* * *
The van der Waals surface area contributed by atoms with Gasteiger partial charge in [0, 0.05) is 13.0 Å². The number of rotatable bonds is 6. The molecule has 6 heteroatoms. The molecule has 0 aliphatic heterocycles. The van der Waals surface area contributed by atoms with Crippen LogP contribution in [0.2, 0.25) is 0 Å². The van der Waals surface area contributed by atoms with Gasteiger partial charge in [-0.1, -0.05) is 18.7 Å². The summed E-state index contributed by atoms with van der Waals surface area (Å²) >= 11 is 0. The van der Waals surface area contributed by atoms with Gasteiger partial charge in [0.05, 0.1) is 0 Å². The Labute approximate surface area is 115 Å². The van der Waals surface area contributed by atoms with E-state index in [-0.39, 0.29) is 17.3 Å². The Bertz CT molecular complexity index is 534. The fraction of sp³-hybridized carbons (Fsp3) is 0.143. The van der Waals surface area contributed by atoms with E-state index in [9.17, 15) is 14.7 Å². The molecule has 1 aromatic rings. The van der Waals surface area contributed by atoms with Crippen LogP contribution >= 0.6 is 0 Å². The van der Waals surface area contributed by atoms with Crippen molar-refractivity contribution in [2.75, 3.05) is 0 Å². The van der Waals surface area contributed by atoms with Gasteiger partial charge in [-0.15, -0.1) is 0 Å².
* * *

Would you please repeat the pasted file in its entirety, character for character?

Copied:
The van der Waals surface area contributed by atoms with Gasteiger partial charge in [0, 0.05) is 13.0 Å². The number of rotatable bonds is 6. The molecule has 6 heteroatoms. The molecule has 0 aliphatic heterocycles. The van der Waals surface area contributed by atoms with Crippen LogP contribution in [0.2, 0.25) is 0 Å². The van der Waals surface area contributed by atoms with Gasteiger partial charge in [-0.1, -0.05) is 18.7 Å². The summed E-state index contributed by atoms with van der Waals surface area (Å²) >= 11 is 0. The van der Waals surface area contributed by atoms with Gasteiger partial charge in [0.05, 0.1) is 0 Å². The Labute approximate surface area is 115 Å². The van der Waals surface area contributed by atoms with E-state index in [-0.39, 0.29) is 17.3 Å². The Bertz CT molecular complexity index is 534. The fraction of sp³-hybridized carbons (Fsp3) is 0.143. The van der Waals surface area contributed by atoms with E-state index in [9.17, 15) is 14.7 Å². The molecule has 1 aromatic rings. The van der Waals surface area contributed by atoms with Crippen LogP contribution >= 0.6 is 0 Å². The van der Waals surface area contributed by atoms with Crippen molar-refractivity contribution in [2.75, 3.05) is 0 Å². The van der Waals surface area contributed by atoms with Gasteiger partial charge in [-0.15, -0.1) is 0 Å².